Montgomery schools taking drills seriously

The Education Beat

Threats: The public school system is working to make sure it's ready for anything, including the possibility of a terrorist attack on its facilities.

April 27, 2003|By Mike Bowler | Mike Bowler,SUN STAFF

IN THE BOMB drills of the 1950s, we dove under our desks, covered our heads with our arms - and prayed it wasn't an A-bomb en route from Moscow. Here's the 2003 "Code Red" terrorist drill in Montgomery County:

Children close the classroom blinds, huddle in a corner, stay quiet - and pray it's not some madman who has unleashed a chemical attack. If the kids are noisy during the drill, a note from a roving administrator is slipped under the door. "You're dead," it reads, meaning that those who don't take the threat seriously are risking their lives and the lives of others.

That's how seriously Montgomery takes the threat of a terrorist attack. And understandably so. County schools experienced the attack of Sept. 11, 2001, for which they were woefully unprepared. Then came the anthrax threat and the 22-day sniper siege. Hardened by threats that were unthinkable only a few years ago - but are now terrifyingly thinkable - Montgomery has developed safety and security procedures that are models for districts across the nation.

Last week, Superintendent Jerry D. Weast and his staff staged a mock drill at Sherwood High School for Jim Lehrer's program on PBS. Montgomery leaves to "first responders" - fire and police officers - the heavy lifting in case of an attack. The primary duty of teachers and administrators is to protect children until other authorities arrive and return them to their families as soon as possible.

What's scary about all this is that Weast and others know that terrorist attacks are inevitable, that public schools are a likely target (on any weekday, one-fourth of the U.S. population is in school), and that schools in the suburbs of the nation's capital are especially vulnerable.

Reading to young children has proven benefits

Early childhood education used to be solely a matter of common sense. Parents knew that if they read to their kids early and often, they were more likely to grow up to be good readers. Parents knew that a steady diet of television was bad news and that very young kids exposed to nursery rhymes, songs, poems and word games grew up to be better readers and writers.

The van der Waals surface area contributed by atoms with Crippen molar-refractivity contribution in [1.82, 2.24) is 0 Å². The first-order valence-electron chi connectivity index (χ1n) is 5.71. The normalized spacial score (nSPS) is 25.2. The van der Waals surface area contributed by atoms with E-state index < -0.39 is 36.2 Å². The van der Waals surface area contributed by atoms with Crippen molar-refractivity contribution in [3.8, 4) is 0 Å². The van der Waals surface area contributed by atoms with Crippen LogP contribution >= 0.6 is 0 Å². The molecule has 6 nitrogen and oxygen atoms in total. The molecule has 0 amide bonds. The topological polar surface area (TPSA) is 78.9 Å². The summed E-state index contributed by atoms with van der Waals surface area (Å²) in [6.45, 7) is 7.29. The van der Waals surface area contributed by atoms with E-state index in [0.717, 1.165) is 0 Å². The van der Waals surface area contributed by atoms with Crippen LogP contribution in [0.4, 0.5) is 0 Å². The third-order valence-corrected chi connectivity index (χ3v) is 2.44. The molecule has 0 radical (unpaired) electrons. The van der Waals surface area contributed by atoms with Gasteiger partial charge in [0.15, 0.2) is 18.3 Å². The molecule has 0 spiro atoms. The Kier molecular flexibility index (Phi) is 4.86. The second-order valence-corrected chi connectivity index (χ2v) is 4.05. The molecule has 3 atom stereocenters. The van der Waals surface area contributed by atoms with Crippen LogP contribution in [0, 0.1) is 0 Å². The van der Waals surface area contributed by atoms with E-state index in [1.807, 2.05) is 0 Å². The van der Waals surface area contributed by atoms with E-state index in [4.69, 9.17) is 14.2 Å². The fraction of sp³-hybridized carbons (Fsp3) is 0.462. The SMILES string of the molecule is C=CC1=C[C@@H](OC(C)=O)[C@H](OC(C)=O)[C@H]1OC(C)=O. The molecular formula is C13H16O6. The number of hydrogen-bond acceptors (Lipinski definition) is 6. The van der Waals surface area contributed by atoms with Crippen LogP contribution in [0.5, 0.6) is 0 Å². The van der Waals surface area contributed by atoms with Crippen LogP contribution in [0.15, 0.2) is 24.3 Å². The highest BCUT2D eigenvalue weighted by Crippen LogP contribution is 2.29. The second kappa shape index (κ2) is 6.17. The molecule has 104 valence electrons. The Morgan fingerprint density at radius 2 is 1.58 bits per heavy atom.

Recently, science has validated common sense. And so every parent, every early childhood teacher, every day care worker can be a scientist, employing proven techniques to help children become fluent readers and good writers. And telling their friends it's the latest "brain research."

Perhaps that's why there was a record turnout last week for the annual conference of Maryland's Ready at Five Partnership. As the name implies, the partnership seeks to bring the state's vast early childhood apparatus together in a common mission, to get kids fully ready for school at age 5.

It's a "terribly uneven landscape," said state schools Superintendent Nancy S. Grasmick, but Maryland has "become a state of very strong activists and advocates for young children."

Just over half of Maryland children were fully ready for kindergarten when they arrived last fall, according to a survey of kindergarten teachers. But while 60 percent of white children were ready, only 42 percent of African-American kids were in that category, Grasmick said. "Many of these children struggle their entire school career unless we begin as soon as possible," she said.

The good news, said Dorothy S. Strickland, a Rutgers University reading authority who was the featured speaker at the conference, is that reading ability isn't fixed at birth. It's affected by a child's experiences and environment, which parents and teachers can alter from the day of birth. And some abilities are acquired more easily during "sensitive" periods.

Strickland said young kids learn through play, not drill, another lesson in common sense. Sitting a very young child at a desk to learn the "letter of the week," Strickland said, "is practicing cruelty to living things."

Magazine's college guide gets own consumer rating

Robert L. Woodbury, a former chancellor of the University of Maine System, has written a brilliant tongue-in-cheek critique of the annual U.S. News & World Report college guide. Published by the New England Board of Higher Education, Woodbury's article compares Consumer Reports' assessment of automobiles with U.S. News' rating of colleges and universities.

"If Consumer Reports functioned like U.S. News," he writes, "it would rank cars on the amount of steel and plastic used in their construction, the opinions of competing car dealers, the driving skills of customers, the percentage of managers and sales people with MBAs and the sticker price of the vehicle (the higher, the better)."

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